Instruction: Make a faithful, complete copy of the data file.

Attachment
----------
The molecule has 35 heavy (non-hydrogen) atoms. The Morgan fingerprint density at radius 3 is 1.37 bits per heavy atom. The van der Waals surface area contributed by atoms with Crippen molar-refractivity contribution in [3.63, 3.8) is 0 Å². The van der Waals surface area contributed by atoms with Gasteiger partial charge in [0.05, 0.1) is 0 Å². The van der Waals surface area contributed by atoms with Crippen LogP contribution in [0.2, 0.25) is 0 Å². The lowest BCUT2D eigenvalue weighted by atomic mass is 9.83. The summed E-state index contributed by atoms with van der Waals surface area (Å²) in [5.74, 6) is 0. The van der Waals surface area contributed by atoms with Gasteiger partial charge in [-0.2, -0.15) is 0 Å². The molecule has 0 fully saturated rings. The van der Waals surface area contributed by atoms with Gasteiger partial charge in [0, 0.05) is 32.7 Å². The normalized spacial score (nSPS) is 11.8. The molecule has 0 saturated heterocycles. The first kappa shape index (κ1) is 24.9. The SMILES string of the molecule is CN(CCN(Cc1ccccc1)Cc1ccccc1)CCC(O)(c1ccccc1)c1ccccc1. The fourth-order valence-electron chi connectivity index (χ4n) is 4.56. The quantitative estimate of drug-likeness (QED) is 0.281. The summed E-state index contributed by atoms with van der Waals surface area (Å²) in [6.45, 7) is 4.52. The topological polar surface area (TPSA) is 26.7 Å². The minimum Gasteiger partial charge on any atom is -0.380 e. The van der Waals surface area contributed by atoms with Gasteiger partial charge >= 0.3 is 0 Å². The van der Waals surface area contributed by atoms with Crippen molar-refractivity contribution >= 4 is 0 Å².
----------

The molecule has 35 heavy (non-hydrogen) atoms. The Morgan fingerprint density at radius 3 is 1.37 bits per heavy atom. The van der Waals surface area contributed by atoms with Crippen molar-refractivity contribution in [3.63, 3.8) is 0 Å². The van der Waals surface area contributed by atoms with Gasteiger partial charge in [0.05, 0.1) is 0 Å². The van der Waals surface area contributed by atoms with Crippen LogP contribution in [0.2, 0.25) is 0 Å². The lowest BCUT2D eigenvalue weighted by atomic mass is 9.83. The summed E-state index contributed by atoms with van der Waals surface area (Å²) in [5.74, 6) is 0. The van der Waals surface area contributed by atoms with Gasteiger partial charge in [-0.2, -0.15) is 0 Å². The molecule has 0 fully saturated rings. The van der Waals surface area contributed by atoms with Gasteiger partial charge in [0, 0.05) is 32.7 Å². The normalized spacial score (nSPS) is 11.8. The molecule has 0 saturated heterocycles. The first kappa shape index (κ1) is 24.9. The SMILES string of the molecule is CN(CCN(Cc1ccccc1)Cc1ccccc1)CCC(O)(c1ccccc1)c1ccccc1. The fourth-order valence-electron chi connectivity index (χ4n) is 4.56. The quantitative estimate of drug-likeness (QED) is 0.281. The summed E-state index contributed by atoms with van der Waals surface area (Å²) in [6.45, 7) is 4.52. The topological polar surface area (TPSA) is 26.7 Å². The minimum Gasteiger partial charge on any atom is -0.380 e. The van der Waals surface area contributed by atoms with Gasteiger partial charge >= 0.3 is 0 Å². The van der Waals surface area contributed by atoms with Crippen molar-refractivity contribution >= 4 is 0 Å².